A quick look in the old magic book to pick a spell and it is cast on whichever enemy you have highlighted with the cursor. There is an auto fight button you can use however I don’t recommend it as the games Al seems a bit blood thirsty and your units won’t last long against it. I found combat to be slow and my troops spent more time moving around the grid to get into a better position from where the game placed them than actually fighting. The grid is large but most of your units look minuscule on it making it hard to distinguish what unit you have selected. You can zoom in to see better and then you have to zoom out again to increase your view of the battle area to be able to see the unit you’re targeting.

There is some resources management involved since you will need to manage your city or cities, armies and production as well as your gold. Choices to be made, such as do you sacrifice your production output to train one more archer or raise taxes to bring in more gold? You should be careful as your choices have consequences which can cause a city wide rebellion! I know, I’ve been there.

Entering the battle arena

A battle arena is included in the menu options, here you have eight arenas to chose from, all with different environments. After you decide the playing environment you want you get to choose up to sixteen fighting units, from Titans to Fire Summoners. Strangely you also get to pick the AI opponent’s sixteen units as well. I found that picking my units was fine though I would have preferred the choice to have the AI pick their own units to battle against and keeping some surprise for the battle arena. It does get tedious setting it all up for battles.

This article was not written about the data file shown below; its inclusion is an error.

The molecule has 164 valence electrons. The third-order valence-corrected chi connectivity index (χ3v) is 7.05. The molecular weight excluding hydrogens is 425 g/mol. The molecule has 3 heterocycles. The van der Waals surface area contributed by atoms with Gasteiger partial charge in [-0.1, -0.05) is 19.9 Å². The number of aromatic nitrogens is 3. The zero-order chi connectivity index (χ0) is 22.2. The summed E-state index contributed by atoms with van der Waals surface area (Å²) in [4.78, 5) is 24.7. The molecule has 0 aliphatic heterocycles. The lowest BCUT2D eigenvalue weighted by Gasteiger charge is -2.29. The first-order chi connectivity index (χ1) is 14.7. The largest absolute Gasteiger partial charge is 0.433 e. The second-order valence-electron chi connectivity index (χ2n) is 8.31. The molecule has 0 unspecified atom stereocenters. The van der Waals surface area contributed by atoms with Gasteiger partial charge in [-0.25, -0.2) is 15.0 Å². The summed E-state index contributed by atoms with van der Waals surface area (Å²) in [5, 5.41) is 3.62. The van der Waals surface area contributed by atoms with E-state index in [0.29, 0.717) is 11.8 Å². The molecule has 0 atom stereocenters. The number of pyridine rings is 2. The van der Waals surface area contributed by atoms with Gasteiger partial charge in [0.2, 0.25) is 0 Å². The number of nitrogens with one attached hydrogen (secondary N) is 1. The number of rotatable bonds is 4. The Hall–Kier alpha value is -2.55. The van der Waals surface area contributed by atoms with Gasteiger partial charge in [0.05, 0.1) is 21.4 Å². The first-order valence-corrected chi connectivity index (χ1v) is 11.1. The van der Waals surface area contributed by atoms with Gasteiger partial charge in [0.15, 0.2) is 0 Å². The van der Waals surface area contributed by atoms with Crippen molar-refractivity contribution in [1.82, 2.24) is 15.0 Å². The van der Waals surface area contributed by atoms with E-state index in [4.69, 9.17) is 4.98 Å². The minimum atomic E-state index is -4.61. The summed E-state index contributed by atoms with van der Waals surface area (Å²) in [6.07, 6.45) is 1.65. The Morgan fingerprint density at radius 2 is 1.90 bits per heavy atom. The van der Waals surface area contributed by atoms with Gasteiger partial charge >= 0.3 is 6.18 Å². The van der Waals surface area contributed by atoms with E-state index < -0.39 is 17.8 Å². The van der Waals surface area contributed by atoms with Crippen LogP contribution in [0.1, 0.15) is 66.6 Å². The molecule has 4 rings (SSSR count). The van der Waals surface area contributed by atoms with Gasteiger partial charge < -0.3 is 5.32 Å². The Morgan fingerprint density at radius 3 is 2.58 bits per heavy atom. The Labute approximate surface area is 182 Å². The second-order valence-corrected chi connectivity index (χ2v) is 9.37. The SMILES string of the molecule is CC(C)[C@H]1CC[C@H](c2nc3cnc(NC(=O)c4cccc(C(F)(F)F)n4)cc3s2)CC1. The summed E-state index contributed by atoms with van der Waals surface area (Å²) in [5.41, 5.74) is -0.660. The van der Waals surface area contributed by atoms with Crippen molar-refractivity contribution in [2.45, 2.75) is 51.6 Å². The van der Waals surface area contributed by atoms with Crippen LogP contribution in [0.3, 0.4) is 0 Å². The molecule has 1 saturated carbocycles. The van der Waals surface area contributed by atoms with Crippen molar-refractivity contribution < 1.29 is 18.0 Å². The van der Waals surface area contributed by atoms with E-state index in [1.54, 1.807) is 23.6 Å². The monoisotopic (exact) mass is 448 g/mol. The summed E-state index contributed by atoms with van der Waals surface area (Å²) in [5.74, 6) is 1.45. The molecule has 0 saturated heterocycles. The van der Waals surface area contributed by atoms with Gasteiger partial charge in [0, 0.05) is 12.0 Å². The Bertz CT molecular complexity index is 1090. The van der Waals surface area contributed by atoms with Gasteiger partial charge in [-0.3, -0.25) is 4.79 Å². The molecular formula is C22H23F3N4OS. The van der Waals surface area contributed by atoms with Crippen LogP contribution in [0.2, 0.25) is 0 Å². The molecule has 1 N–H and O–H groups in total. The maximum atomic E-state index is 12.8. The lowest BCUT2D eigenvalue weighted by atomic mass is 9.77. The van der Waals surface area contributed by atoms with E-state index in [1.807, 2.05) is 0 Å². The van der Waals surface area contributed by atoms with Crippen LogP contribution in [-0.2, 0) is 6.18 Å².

The game is fully controlled by the joy-cons and it works fine for the most part, though moving through the menus shows a slight slowdown between pressing a button on the joy-con and the action being recognised by the game. Graphically it’s bright and colourful, however some items on the map are blurry and it’s hard to distinguish what exactly they are unless you move the cursor over the spot in the tile to make the tooltip pop up.


I feel the five minute tutorial isn’t long enough to equip the player with the knowledge they need to play this style of game. If you’re trying the 4X genre for the first time this is not the game to start with, otherwise you will loose interest in it before you’re completed the first game.

For those that have played this genre before you might find something you like in World of Magic Planar Conquest but for me I must say:

Final Verdict: I’m Not Sure